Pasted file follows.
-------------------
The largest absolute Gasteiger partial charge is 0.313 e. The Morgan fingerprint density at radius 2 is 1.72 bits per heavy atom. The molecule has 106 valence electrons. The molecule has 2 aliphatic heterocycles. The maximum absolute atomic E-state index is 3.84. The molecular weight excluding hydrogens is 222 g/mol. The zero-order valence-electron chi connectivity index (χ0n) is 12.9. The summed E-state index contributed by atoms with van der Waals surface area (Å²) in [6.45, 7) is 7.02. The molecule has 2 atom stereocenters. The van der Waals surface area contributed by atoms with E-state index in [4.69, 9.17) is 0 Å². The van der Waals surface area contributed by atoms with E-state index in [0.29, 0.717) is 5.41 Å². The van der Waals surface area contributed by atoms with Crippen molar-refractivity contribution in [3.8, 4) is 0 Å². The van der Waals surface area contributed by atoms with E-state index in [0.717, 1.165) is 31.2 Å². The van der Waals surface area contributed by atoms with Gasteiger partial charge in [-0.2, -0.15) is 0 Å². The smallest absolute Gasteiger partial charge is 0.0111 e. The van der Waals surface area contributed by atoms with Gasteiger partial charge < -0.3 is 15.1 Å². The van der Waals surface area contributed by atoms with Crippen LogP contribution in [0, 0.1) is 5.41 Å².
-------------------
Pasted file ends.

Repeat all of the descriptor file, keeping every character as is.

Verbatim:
The largest absolute Gasteiger partial charge is 0.313 e. The Morgan fingerprint density at radius 2 is 1.72 bits per heavy atom. The molecule has 106 valence electrons. The molecule has 2 aliphatic heterocycles. The maximum absolute atomic E-state index is 3.84. The molecular weight excluding hydrogens is 222 g/mol. The zero-order valence-electron chi connectivity index (χ0n) is 12.9. The summed E-state index contributed by atoms with van der Waals surface area (Å²) in [6.45, 7) is 7.02. The molecule has 2 atom stereocenters. The van der Waals surface area contributed by atoms with E-state index in [4.69, 9.17) is 0 Å². The van der Waals surface area contributed by atoms with E-state index in [0.29, 0.717) is 5.41 Å². The van der Waals surface area contributed by atoms with Crippen molar-refractivity contribution in [3.8, 4) is 0 Å². The van der Waals surface area contributed by atoms with E-state index in [0.717, 1.165) is 31.2 Å². The van der Waals surface area contributed by atoms with Gasteiger partial charge in [-0.2, -0.15) is 0 Å². The smallest absolute Gasteiger partial charge is 0.0111 e. The van der Waals surface area contributed by atoms with Gasteiger partial charge < -0.3 is 15.1 Å². The van der Waals surface area contributed by atoms with Crippen LogP contribution in [0, 0.1) is 5.41 Å².